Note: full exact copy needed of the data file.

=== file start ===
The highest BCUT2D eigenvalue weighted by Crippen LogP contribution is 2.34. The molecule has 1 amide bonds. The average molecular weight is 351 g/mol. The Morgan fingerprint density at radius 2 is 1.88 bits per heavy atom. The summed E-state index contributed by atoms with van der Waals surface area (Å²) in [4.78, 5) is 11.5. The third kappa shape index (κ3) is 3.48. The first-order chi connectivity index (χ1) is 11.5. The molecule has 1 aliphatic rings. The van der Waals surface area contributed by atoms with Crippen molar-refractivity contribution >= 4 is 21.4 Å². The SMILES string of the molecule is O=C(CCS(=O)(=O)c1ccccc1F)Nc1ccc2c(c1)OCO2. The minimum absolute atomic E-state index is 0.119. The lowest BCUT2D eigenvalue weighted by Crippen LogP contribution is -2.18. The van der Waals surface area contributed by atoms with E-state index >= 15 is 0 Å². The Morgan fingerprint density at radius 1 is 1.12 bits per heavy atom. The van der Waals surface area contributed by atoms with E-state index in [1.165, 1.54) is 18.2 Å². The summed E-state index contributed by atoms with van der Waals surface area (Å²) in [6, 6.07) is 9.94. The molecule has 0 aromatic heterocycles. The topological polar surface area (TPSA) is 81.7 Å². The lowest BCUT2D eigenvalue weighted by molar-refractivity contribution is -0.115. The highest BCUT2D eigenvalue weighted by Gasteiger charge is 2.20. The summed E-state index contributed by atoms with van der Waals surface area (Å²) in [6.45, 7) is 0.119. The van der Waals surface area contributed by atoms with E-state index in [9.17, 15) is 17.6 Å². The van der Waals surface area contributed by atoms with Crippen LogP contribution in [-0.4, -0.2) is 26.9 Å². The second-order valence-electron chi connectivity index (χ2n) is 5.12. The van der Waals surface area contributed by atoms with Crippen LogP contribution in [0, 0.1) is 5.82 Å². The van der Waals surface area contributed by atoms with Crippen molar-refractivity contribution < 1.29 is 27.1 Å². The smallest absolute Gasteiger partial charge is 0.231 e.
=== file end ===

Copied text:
The highest BCUT2D eigenvalue weighted by Crippen LogP contribution is 2.34. The molecule has 1 amide bonds. The average molecular weight is 351 g/mol. The Morgan fingerprint density at radius 2 is 1.88 bits per heavy atom. The summed E-state index contributed by atoms with van der Waals surface area (Å²) in [4.78, 5) is 11.5. The third kappa shape index (κ3) is 3.48. The first-order chi connectivity index (χ1) is 11.5. The molecule has 1 aliphatic rings. The van der Waals surface area contributed by atoms with Crippen molar-refractivity contribution >= 4 is 21.4 Å². The SMILES string of the molecule is O=C(CCS(=O)(=O)c1ccccc1F)Nc1ccc2c(c1)OCO2. The minimum absolute atomic E-state index is 0.119. The lowest BCUT2D eigenvalue weighted by Crippen LogP contribution is -2.18. The van der Waals surface area contributed by atoms with E-state index >= 15 is 0 Å². The Morgan fingerprint density at radius 1 is 1.12 bits per heavy atom. The van der Waals surface area contributed by atoms with E-state index in [1.165, 1.54) is 18.2 Å². The summed E-state index contributed by atoms with van der Waals surface area (Å²) in [6, 6.07) is 9.94. The molecule has 0 aromatic heterocycles. The topological polar surface area (TPSA) is 81.7 Å². The lowest BCUT2D eigenvalue weighted by molar-refractivity contribution is -0.115. The highest BCUT2D eigenvalue weighted by Gasteiger charge is 2.20. The summed E-state index contributed by atoms with van der Waals surface area (Å²) in [6.45, 7) is 0.119. The van der Waals surface area contributed by atoms with E-state index in [9.17, 15) is 17.6 Å². The van der Waals surface area contributed by atoms with Crippen LogP contribution in [-0.4, -0.2) is 26.9 Å². The second-order valence-electron chi connectivity index (χ2n) is 5.12. The van der Waals surface area contributed by atoms with Crippen LogP contribution in [0, 0.1) is 5.82 Å². The van der Waals surface area contributed by atoms with Crippen molar-refractivity contribution < 1.29 is 27.1 Å². The smallest absolute Gasteiger partial charge is 0.231 e.